Dave Bittner: [00:00:00:19] Remember, one of the ways you can help support our show is by leaving us a review on iTunes. We appreciate you taking the time, thanks.
Dave Bittner: [00:00:10:19] Patriotic hacktivists talk turkey to high-profile Twitter accounts. The Hide 'N' Seek IoT botnet spreads swiftly through specially crafted peer-to-peer communications. Vulnerabilities are found in the Electron developers framework. ICOs are heavily targeted by criminals. Bell Canada was breached, and the Mounties are on the case. Ontario transit operator, Metrolinx, is asked how it knows North Korea hacked it. British Prime Minister May takes a swing at secure messaging and tech companies generally. Fancy Bear doesn't like Olympic luge. And what's the significance of a value statement?
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Dave Bittner: [00:02:08:23] Major funding for the CyberWire podcast is provided by Cylance. I'm Dave Bittner with your CyberWire summary for Thursday, January 25th 2018.
Dave Bittner: [00:02:19:03] McAfee has continued to track the hacktivist Twitter compromise campaign of Ayyildiz Tim. Their intentions have increasingly turned to the Twitter accounts of high-profile journalists. They continue to be interested in both Tweets and direct messages. The content of their communications over the hijacked accounts generally aligns with the government of Turkey's positions, thus they would be a fair specimen of the patriotic hacktivist variety. A representative message of Ayyildiz Tim would be "We will show you the power of the Turk," and "We love Pakistan."
Dave Bittner: [00:02:51:19] The campaign has some social engineering dimensions to it, since direct messages have been used to induce people to follow malicious links, but the general operation is typically hacktivist: ideological cries and defacements transposed to social media.
Dave Bittner: [00:03:07:14] Security company, Bitdefender, is describing a new Internet-of-things (IoT) botnet, "Hide 'N' Seek" (or simply HNS). HNS is marked by its rapid spread, growing from twenty-seven-hundred to more than twenty-four-thousand devices over the last two days. Its infection mechanism is the same as Reaper's, but researchers discern no other connection between the two botnets.
Dave Bittner: [00:03:30:09] HNS's rapid spread is enabled by a decentralized peer-to-peer mechanism that will complicate any takedowns. Other botnets have used P2P communications, but they've relied upon an existing BitTorrent protocol. HNS uses a custom system. Once installed, HNS's capabilities include code execution, data exfiltration, and interference with device operation. Effectively, every infected device serves as a command-and-control server, a file server, and a jumping-off point for further infection. Bitdefender thinks HNS has the hallmarks of an attack prepared by an unusually sophisticated threat actor.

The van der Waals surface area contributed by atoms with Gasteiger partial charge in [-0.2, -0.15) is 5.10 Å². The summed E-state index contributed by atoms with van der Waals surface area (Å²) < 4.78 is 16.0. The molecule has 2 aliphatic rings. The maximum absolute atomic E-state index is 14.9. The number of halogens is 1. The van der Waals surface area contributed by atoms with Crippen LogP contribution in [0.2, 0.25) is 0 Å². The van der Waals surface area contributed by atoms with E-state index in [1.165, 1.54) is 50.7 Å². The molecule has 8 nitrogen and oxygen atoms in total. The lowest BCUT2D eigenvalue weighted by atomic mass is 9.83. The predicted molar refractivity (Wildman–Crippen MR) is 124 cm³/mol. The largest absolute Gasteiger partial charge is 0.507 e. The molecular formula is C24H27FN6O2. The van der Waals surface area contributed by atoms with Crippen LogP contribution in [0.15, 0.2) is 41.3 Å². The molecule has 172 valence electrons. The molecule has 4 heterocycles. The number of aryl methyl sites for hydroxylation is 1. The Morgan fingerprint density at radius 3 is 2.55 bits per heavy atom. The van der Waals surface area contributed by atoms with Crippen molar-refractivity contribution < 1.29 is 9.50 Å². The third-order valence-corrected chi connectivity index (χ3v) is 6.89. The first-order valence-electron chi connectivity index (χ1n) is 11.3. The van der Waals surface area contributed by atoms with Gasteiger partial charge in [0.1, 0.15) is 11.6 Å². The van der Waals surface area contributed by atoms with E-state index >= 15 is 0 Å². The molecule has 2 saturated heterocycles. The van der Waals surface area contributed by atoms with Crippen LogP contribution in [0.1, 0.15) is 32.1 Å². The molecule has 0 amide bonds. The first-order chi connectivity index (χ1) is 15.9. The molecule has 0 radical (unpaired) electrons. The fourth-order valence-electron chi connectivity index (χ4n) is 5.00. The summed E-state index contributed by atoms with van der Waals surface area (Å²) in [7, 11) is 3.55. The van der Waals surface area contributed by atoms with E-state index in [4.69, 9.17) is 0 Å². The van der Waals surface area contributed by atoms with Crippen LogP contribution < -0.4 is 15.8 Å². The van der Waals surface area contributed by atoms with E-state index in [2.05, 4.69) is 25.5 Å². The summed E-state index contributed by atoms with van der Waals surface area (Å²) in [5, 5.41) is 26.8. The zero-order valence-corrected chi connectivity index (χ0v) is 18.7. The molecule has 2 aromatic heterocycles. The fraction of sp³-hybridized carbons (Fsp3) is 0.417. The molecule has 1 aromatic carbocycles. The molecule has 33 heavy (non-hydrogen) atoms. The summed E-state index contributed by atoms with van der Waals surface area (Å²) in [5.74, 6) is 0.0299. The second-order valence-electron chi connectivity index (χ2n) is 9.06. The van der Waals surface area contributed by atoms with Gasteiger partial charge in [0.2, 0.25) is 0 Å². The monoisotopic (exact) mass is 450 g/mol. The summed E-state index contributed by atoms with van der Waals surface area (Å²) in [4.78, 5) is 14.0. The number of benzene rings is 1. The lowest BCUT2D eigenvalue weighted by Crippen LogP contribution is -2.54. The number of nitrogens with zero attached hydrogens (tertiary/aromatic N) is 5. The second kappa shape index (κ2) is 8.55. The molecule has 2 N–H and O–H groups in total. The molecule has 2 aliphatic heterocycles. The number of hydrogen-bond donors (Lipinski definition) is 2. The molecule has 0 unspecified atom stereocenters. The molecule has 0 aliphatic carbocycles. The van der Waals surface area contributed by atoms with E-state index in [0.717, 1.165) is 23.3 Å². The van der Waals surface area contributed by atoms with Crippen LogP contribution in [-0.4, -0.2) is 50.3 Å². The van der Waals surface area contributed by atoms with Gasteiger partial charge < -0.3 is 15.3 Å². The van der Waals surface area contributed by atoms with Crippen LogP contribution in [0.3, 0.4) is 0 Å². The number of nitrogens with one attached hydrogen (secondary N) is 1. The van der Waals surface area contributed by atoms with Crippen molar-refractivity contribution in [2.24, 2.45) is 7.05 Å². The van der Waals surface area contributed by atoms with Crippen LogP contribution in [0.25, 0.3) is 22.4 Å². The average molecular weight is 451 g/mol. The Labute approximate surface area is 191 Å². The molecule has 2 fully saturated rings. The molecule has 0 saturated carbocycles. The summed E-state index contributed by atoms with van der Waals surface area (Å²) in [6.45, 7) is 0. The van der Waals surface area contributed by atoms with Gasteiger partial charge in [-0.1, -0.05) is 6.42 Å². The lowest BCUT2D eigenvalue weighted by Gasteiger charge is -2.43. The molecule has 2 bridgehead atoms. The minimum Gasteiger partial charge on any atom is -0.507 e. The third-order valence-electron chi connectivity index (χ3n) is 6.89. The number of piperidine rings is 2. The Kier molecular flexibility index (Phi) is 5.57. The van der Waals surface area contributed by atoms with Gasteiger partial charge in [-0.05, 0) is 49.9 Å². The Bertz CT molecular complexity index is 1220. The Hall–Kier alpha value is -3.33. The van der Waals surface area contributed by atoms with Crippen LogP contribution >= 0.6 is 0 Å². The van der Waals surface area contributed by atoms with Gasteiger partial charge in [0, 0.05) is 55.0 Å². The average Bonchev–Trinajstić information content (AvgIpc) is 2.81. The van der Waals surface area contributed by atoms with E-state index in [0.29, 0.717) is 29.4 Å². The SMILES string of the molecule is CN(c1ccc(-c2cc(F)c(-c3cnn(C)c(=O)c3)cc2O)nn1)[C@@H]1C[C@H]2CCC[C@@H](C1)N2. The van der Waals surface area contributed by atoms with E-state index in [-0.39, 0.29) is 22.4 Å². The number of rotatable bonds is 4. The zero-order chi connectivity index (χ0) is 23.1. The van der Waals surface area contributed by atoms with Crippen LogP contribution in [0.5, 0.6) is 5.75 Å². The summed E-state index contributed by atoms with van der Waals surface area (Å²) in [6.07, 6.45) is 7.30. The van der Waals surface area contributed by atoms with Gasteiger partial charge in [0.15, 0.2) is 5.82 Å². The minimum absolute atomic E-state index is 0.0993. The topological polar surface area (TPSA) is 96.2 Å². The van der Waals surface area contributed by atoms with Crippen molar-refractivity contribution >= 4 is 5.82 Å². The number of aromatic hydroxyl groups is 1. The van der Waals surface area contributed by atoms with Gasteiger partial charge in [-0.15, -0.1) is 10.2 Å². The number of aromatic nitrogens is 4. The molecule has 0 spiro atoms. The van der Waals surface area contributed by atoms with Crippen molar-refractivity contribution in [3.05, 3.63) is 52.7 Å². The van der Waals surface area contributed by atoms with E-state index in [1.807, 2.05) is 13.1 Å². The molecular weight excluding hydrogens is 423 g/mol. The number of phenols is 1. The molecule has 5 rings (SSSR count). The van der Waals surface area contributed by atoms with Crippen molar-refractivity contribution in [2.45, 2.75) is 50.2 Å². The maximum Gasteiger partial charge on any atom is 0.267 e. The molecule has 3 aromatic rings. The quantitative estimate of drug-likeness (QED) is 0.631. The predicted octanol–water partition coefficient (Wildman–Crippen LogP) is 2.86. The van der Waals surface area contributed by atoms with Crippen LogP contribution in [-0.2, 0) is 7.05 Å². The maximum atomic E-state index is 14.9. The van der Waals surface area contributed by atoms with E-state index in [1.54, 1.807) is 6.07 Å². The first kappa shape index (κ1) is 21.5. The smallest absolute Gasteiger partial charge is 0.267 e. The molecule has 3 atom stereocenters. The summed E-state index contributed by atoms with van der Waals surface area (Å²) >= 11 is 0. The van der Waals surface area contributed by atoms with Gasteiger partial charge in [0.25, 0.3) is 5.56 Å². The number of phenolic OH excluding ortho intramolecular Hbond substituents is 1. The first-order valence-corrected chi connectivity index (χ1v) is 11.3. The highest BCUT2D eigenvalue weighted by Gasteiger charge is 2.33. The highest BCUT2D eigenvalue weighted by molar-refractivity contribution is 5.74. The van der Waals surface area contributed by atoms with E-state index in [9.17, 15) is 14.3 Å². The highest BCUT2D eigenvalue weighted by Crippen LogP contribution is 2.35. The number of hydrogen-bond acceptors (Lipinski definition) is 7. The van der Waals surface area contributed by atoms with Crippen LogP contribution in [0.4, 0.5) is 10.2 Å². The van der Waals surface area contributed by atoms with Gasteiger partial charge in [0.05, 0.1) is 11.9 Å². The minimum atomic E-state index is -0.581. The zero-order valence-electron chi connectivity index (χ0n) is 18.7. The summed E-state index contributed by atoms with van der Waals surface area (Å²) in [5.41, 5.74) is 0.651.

Dave Bittner: [00:04:10:24] Widely used applications, including Skype and Slack, that were built using the popular developer platform, Electron, are being patched after the Electron framework has been discovered vulnerable to remote code execution. While Electron is used to develop apps for macOS and Linux, this vulnerability affects only Windows applications.
Dave Bittner: [00:04:32:23] Initial coin offerings (ICOs), a trendy approach to funding that's attracted increased interest from legitimate businesses seeking to raise capital, is also attracting a lot of interest from criminals. Security firm Group-IB says that hacking attempts against ICOs increased roughly tenfold during 2017. Group IB also contributed research to a report issued this week by Ernst and Young. The study found that, of the approximately $3.7 billion raised in ICOs so far, about $400 million of it has been simply stolen. The typical theft involves phishing victims with bait that will induce them to send cryptocurrency to a wallet controlled by the criminals. Once it's there, it's gone, and a lot is going—about ten percent of total investment.
Dave Bittner: [00:05:21:07] Indeed, cryptocurrency seems to attract criminals to its technolibertarian garden the way carrion draws flies. Security researchers with RiskIQ took a look at twenty of the most popular legitimate app stores—you'll recognize most of them; they include Apple App Store, Google Play, SameAPK and APKPlz—and what RiskIQ found was disconcerting. Even in monitored and curated stores, of the over 1800 apps the researchers inspected, 661 of them were "blacklisted Bitcoin apps." Google Play hosted the most: some 272 malicious Bitcoin apps.
Dave Bittner: [00:06:01:03] Cryptocurrency is not only stolen directly, but it's also a popular means of getting ransomware victims to pay the extortion. The SANS Institute has been looking at this section of the criminal-to-criminal market. They've found one ransomware-as-a-service offering that's ridiculously user-friendly and run on a royalty model. All you, the aspiring criminal, need do is specify the Bitcoin address to which you want the ransom delivered, and then select the amount of ransom you wish to demand—between a hundredth Bitcoin and one Bitcoin—and in a matter of seconds you get a malicious PE file you can turn loose on your victims. What do the proprietors of the service get? Ten percent of whatever ransom their customers collect. It appears to be either a proof-of-concept service or, perhaps, one that's still under development. One hopes, of course, that the criminal participants in this market will spend a lot of time and energy busily attempting to defraud one another, but the criminal-to-criminal market continues to display growing sophistication.